Non-probabilistic sampling does not ensure the elements are selected in random manner. It is difficult then to guarantee that certain portions of the population were not excluded from the sample since elements do not have an equal chance of being selected . To continue with the above example, suppose that the slips of paper are colored. A non-probabilistic methodology might select only certain colors for the sample. It becomes possible that the slips of paper that were not the chose differ in some way f rom those that were selected. This would indicate a systematic bias in the sampling methodology. Note that it is entirely possible that the colored slips that were not selected did not differ from the selected slips, but this could only be determined by examining both sets of slips.
Since there is no centralized registry of all users of the Internet and users are spread out all over the world, it becomes quiet difficult to select users of the entire population at random. To simplify the problem most surveys of the Internet focus on a particular region of users, which is typically the United States, though surveys of European, Asian, and Oceanic users have also been conducted. Still, the question becomes how to contact users and get them to participate. The traditional methodology is to use RDD. While this ensures that the phone numbers and thus users are selected at random, it potentially suffers from other problems as well, namely self-selection.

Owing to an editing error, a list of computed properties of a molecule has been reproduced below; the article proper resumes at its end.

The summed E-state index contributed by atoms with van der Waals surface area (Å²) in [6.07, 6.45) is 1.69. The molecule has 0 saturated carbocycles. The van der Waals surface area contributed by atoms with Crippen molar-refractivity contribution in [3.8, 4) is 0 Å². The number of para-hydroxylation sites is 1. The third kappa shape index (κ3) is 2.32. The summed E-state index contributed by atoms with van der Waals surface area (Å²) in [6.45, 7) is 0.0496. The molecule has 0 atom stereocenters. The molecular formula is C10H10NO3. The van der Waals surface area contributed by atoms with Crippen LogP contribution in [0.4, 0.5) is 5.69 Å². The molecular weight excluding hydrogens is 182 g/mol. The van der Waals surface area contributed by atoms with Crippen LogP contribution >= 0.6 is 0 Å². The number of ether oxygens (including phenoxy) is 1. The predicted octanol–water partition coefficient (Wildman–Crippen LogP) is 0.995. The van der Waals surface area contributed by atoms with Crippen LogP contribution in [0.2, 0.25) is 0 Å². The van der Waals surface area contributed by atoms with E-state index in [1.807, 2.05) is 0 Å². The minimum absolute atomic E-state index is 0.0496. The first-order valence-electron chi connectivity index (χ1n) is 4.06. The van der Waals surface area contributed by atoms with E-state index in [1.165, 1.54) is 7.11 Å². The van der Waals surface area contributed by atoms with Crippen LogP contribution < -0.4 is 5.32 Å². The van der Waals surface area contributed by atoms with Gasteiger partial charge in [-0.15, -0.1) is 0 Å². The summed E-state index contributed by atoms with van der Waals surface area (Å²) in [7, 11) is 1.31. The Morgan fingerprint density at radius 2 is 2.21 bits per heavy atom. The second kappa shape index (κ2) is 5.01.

Self-selection occurs when the entities in the sample are given a choice to participate. If a set of members in the sample decides not to participate, it reduces the ability of the results to generalize to the entire population. This decrease in the con fidence of the survey occurs since the group of that decided not to participate may differ in some manner from the group that participated. It is important to note that self-selection occurs in nearly all surveys of people. In the case of RDD, if a call is placed to a number in the sample and the user hangs up the phone, self-selection has occurred. Likewise, if in a mail-based survey, certain users do not respond, self-selection has occurred. While there are techniques like double sampling to deal wi th those members who chose not to participate or respond, most surveys do not employ these techniques due to their high cost.